The price of Apple Music may deter Chinese consumers. Image source: Apple.  

On the heels of Apple's (NASDAQ:AAPL) brand-new music streaming service it's worth considering whether or not the company can convince consumers that paid music subscriptions are better than free, ad-based ones. But an even bigger question is whether or not Apple Music can succeed in markets that are less than enthusiastic about paying for music -- like China.  

Apple's had great success in the country, but transferring those warm feelings for iPhones to Apple Music may not be so easy. 

Why Apple Music in China is a hard sell 
While Chinese users are accustomed to consuming a lot of entertainment, The Wall Street Journal recently noted that most of them aren't used to paying for it. 

One of the most popular streaming music services in the country, Tencent's QQ Music, has only 3 million premium subscribers and uses pay less than $2 per month for it. Contrast that to Apple Music, which costs $9.99 per month. 

According to the International Federation of the Phonographic Industry, or IFPI, U.S. consumers contributed to $3.5 billion in music streaming revenue in 2014, while music streaming services in China brought in just $91.4 million.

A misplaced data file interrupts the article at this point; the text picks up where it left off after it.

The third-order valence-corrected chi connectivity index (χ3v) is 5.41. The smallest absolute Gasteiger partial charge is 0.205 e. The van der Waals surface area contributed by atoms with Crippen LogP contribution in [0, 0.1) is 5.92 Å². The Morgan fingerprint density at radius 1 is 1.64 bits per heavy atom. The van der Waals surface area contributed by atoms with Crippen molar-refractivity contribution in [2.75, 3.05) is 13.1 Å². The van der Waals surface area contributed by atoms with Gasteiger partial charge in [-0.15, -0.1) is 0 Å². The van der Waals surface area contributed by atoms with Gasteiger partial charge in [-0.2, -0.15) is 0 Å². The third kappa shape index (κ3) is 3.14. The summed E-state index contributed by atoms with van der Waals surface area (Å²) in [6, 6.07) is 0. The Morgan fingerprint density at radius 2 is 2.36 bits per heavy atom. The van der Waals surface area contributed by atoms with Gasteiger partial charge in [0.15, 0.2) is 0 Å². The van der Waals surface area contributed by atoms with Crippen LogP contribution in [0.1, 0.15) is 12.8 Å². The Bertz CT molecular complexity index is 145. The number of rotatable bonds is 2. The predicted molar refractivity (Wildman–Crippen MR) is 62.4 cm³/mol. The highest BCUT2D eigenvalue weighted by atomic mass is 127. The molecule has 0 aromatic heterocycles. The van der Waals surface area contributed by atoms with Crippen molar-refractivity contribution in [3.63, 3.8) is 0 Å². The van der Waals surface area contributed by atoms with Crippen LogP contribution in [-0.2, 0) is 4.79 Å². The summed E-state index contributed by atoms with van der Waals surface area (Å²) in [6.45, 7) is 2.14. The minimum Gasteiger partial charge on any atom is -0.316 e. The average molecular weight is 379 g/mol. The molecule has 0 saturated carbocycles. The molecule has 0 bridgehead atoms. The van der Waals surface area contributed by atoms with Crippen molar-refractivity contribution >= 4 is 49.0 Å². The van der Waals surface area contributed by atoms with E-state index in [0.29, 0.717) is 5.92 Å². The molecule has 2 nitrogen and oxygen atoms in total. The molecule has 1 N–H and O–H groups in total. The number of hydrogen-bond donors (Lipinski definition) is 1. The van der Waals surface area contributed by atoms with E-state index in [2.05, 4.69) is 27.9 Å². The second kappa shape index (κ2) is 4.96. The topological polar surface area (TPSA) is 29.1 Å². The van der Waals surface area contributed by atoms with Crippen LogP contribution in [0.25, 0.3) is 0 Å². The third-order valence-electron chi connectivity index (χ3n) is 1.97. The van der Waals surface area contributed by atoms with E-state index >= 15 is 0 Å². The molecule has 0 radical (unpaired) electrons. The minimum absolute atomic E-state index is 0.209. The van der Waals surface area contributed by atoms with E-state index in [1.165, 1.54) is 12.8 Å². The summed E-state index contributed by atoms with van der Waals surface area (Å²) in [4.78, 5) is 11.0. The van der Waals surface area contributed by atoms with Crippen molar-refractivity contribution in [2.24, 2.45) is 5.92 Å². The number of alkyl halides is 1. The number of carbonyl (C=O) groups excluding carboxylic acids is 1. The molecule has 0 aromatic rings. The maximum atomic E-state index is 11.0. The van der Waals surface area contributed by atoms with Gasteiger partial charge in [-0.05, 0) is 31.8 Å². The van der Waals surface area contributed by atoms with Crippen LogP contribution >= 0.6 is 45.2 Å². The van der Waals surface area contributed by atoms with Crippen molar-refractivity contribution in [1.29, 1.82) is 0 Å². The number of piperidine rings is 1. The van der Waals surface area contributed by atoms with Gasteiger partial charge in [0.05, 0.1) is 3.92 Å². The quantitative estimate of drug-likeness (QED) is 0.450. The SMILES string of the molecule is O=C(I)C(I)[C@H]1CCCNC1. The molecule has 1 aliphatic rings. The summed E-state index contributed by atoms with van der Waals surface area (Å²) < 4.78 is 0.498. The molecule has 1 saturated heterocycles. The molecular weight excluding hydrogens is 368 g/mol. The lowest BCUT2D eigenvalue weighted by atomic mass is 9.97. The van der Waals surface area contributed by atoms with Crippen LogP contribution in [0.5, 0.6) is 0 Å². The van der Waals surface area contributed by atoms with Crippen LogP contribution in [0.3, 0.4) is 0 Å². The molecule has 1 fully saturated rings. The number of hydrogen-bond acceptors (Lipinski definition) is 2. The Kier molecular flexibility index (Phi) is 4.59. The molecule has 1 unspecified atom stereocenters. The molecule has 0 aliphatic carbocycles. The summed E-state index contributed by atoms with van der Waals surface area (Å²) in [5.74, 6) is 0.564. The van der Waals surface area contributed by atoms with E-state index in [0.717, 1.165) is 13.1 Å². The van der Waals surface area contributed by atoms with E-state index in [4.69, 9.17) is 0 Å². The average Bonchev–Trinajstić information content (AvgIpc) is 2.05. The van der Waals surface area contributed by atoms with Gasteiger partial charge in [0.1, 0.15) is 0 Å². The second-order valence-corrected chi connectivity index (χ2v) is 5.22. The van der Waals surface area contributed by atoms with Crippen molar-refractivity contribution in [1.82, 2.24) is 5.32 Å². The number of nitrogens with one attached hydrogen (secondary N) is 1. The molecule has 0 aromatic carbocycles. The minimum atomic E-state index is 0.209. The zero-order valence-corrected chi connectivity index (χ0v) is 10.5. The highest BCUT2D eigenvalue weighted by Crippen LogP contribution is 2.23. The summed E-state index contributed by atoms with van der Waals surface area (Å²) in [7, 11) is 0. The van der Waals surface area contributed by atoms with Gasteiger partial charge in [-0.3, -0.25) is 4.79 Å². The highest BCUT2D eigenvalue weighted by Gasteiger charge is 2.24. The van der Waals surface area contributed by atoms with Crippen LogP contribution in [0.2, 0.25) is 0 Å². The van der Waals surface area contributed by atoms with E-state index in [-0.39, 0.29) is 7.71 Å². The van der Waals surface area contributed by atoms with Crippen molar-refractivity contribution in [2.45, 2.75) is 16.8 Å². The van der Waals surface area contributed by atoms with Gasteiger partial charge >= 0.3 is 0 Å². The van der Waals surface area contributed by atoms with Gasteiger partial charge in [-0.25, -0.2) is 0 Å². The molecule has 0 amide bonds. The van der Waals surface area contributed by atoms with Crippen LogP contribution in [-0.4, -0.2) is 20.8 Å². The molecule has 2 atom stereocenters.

It's not that hard to guess why Chinese consumers don't see the need for music subscriptions. Online users in the country have a plethora of sources to choose from for pirated music, and until recently the government has done very little to seriously crack down on it. 

According to the IFPI, China has untapped music revenue potential, "An undeveloped culture of paying for music and a history of piracy makes progress slow." Further in the IFPI report, music industry consultant Ed Peto noted that the fact there are paid music models in China is a good thing, but also said, "The difficulty at the moment is that consumers can still get everything they want for free."

And free is just a little bit cheaper than Apple wants to charge.

A better approach to China
In addition to Tencent, other Chinese companies like Baidu and CMC have their own music streaming offerings in the country. Right now these companies strongly compete with each other for music users and that's likely to hinder Apple Music's progress in the country as well. When Apple Music launches in China (likely on June 30 along with about 100 other countries), it'll be coming in as the underdog, and still charging significantly more that its competitors.

While it's promising that there are already some paid music streaming services in China, I think Apple will eventually have to change strategies a bit with Apple Music in China. It's hard to say exactly what that will look like right now as the service just debuted, but a good first step would be in reducing the cost for Chinese consumers. Apple Music in and of itself isn't a revolutionary offering, even in the U.S., and I think it could have an especially ho-hum response in China if Apple can't offer up additional perks or drastically cut the price. 

The upsides for Apple is that the company has a history of convincing users to pay for music and the company is already very popular in the country. Apple just needs to remember that while U.S. consumers have learned (somewhat) how to open their wallets to music, Chinese consumers will need much more coaxing.